Robert and I tied the knot January 12, 2001 in Victoria BC after being together for 3 1/2 years. We were both over 50 and had never previously been married. When we were saying our vows, Robert jokingly answered the 'til death do you part query under his breath, whispering maybe (not yes, but maybe). Although it was sort of funny at the time, perhaps I missed an undertone of truth, a current of unease that has run through our relationship.
|Intersections - Robert & Me, 2011|
If you know me, you know my bead embroidery is almost always improvisational, meaning unplanned and spontaneous. I like to stick a thought in the back of my mind, letting it guide my beading in a subconscious way. During our 16 years together, I've beaded about our relationship several times. I thought it might be interesting to take a look at some of these pieces in this post.
|Marriage Bag, 2000|
This is the first. It is Marriage Bag, started shortly after I met Robert and completed just before we got married. My intent was to explore the idea of marriage and commitment, to ask the question, Do I want to get married to this man?
|Marriage Bag, Totem Animals, 2000|
|Marriage Bag, Intertwined Pathways, 2000|
As I beaded the second side, the intertwined strands, representing our connection, grew much longer and stronger. It suggests a good and lengthy future together, don't you think? Back then beading this part gave me great encouragement and optimism about our relationship and marriage. Things looked pretty good during the "honeymoon phase" of the marriage, a time when we both turned blind eyes toward the signs that all was not well.
|His Parents Were Alcoholics, 2007|
This piece, from the first year of the Bead Journal Project, is a portrait of Robert, showing childhood wounds, inflicted by parents, altered by alcohol, who probably did not meet his needs. I see scars, a wall, and the spirals of recovery passing under small holes in the wall. I see beaver, able to pass to either side of the wall, facing outward toward the light. I hoped that the wall would gradually fall apart, allowing us to be closer.
|Hearts in Delicate Balance, 2008|
A year later, I beaded this visual statement of our relationship. Look what showed up.... the same intertwined path, which I think represents the part of me that still held optimistic hope for our marriage to be well-rooted and to grow upward in a healthy way. But more dominate in this piece is the precariously balanced hearts. Even the thing upon which they stand is unbalanced. Bear is there, climbing up hill. Will we make it?
|Lunar Marriage Dance, 2009|
Three months later, this piece again shows my optimism. Yes, we sometimes drift apart, but then, like the cycles of the moon, we come together again, a "close dance" in the fullness of the moon. As I stitched the last bead and looked at it, I had a sense that the dance between us is good and that it passes naturally through phases, yet remains and will continue to remain a good dance. Looking at it now, I wonder if it actually predicted how the future would find us drifting apart, spending more time in solo dancing than in partnership.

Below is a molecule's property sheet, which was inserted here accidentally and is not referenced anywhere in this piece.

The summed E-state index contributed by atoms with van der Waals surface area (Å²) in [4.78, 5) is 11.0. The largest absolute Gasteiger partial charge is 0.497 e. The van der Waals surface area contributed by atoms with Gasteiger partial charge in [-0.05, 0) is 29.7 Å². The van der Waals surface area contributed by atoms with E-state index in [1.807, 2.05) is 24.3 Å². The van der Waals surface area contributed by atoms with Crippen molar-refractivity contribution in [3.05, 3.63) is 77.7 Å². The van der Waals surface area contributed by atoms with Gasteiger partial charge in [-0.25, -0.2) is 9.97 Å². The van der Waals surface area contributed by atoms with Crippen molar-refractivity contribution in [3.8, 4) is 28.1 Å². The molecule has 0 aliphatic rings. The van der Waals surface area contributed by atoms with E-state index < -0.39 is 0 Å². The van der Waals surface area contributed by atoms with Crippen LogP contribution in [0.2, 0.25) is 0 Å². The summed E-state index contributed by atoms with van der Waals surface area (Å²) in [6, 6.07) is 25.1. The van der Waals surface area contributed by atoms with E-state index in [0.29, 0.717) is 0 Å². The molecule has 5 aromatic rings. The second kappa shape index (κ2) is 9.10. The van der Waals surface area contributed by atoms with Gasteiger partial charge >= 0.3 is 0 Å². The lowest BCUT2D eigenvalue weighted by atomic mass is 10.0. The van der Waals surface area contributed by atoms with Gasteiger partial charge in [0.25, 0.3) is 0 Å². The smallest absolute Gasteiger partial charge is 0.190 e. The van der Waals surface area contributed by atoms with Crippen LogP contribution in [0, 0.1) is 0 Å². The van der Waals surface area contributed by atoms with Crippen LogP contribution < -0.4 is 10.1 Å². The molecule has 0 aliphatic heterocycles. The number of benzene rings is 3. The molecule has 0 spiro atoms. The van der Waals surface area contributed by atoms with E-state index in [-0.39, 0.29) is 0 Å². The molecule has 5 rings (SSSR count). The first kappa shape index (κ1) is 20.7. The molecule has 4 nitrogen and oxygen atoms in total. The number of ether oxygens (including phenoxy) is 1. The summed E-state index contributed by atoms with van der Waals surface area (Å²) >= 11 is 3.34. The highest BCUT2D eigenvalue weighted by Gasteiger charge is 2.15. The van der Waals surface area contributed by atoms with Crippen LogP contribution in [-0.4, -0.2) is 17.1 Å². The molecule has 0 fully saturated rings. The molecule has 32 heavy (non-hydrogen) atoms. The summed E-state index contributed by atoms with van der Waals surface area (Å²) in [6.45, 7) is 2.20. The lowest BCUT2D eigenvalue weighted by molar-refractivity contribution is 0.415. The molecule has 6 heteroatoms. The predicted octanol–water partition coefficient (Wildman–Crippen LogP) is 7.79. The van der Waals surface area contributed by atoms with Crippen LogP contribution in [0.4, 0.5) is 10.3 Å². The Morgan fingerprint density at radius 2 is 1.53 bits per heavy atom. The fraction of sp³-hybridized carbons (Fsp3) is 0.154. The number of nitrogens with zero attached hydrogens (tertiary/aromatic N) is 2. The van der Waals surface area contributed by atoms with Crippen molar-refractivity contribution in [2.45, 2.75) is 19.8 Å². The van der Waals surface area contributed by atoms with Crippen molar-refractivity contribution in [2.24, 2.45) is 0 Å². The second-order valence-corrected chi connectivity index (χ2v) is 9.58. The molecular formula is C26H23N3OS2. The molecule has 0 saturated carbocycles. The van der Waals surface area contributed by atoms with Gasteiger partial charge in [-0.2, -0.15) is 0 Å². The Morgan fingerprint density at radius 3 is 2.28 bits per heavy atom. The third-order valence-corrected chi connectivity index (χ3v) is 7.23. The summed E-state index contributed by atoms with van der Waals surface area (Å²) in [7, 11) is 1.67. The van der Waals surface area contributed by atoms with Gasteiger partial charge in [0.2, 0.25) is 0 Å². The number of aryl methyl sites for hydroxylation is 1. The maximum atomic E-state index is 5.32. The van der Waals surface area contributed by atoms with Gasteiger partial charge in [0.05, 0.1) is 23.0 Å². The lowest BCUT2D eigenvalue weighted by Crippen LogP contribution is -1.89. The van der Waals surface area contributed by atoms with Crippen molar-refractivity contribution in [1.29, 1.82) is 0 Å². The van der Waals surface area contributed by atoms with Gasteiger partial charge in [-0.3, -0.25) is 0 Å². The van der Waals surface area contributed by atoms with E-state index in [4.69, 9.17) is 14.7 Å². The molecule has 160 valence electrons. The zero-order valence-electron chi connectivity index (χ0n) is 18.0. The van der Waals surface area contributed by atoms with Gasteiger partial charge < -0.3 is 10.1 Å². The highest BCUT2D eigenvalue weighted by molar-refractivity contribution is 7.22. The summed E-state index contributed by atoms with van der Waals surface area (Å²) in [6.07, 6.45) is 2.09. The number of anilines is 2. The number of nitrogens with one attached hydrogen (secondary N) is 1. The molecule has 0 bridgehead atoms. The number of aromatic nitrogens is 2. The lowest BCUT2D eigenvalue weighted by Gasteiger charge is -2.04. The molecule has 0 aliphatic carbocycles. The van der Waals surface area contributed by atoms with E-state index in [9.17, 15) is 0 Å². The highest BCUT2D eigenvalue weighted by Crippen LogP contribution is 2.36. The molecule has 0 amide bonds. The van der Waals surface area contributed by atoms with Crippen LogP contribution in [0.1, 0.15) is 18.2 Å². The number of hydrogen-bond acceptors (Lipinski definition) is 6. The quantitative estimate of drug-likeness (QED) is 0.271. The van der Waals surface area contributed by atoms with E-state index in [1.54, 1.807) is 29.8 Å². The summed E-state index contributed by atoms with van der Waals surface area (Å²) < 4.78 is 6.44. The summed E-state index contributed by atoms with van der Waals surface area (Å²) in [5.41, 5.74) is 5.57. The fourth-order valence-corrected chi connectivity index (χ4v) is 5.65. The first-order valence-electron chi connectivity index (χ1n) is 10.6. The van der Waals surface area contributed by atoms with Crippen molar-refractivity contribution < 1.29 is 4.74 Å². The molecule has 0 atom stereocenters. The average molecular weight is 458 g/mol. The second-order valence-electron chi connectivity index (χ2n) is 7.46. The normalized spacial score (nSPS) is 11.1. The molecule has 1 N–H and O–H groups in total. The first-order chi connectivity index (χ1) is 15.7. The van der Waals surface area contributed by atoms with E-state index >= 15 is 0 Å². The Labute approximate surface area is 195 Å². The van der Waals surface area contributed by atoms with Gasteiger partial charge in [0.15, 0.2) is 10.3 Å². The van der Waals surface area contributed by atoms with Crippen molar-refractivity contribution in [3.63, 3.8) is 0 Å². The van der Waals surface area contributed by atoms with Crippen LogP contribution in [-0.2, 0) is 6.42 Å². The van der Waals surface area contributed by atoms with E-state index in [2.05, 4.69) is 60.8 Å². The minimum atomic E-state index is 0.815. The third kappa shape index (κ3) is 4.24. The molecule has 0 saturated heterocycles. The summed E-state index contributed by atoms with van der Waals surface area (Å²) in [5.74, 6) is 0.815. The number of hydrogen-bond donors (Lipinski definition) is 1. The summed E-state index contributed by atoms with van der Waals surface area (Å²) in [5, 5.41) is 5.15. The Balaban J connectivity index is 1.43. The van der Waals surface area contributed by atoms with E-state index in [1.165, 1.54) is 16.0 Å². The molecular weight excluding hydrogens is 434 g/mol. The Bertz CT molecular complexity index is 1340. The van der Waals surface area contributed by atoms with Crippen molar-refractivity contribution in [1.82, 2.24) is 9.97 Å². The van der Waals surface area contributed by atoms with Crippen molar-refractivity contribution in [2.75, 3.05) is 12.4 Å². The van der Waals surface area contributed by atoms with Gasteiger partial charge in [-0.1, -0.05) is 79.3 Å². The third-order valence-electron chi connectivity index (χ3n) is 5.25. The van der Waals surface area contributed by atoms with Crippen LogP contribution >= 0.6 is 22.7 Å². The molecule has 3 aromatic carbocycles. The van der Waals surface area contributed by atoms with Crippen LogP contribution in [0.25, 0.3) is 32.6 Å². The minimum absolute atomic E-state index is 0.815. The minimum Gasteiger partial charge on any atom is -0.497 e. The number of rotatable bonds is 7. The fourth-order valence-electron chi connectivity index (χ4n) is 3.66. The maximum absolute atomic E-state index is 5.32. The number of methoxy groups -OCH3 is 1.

The next year, I was trying to re-invent myself, trying to make changes that would improve our marriage. This piece is inspired by two words: forgive and flow. I wanted to flow through our relationship in a peaceful way and to forgive us both for all the rough spots along the way. In retrospect, I notice that the flow divides the branch and the birds. The two birds closest to the flow have their backs to one another. Improvisational works seems to be like that, suggesting different interpretations at different times. Ten years earlier, on Marriage Bag, the two birds on the branch were facing each other (see the second loop of the intertwined pathways).
|Intersections - Robert & Me, 2011|
Here is another improvisational piece about our relationship, the intersection of Robert and me. I am the red/pink arm of the intersection; he is the blue arm. This is a tough one to interpret. There is a small black heart at the top of the wooden heart in the intersection. What does that signify? Wedding rings are most often shown overlapping. In this case, they are side by side. Again, I believe my choice of fabric with spirals represents hope and optimism.
None of my beadwork in 2012 is about our marriage or him. I don't know what will happen in the year ahead with either my beading or our relationship. Maybe it's time to tuck the word marriage in the back of my mind, pick up some beads, and start stitching...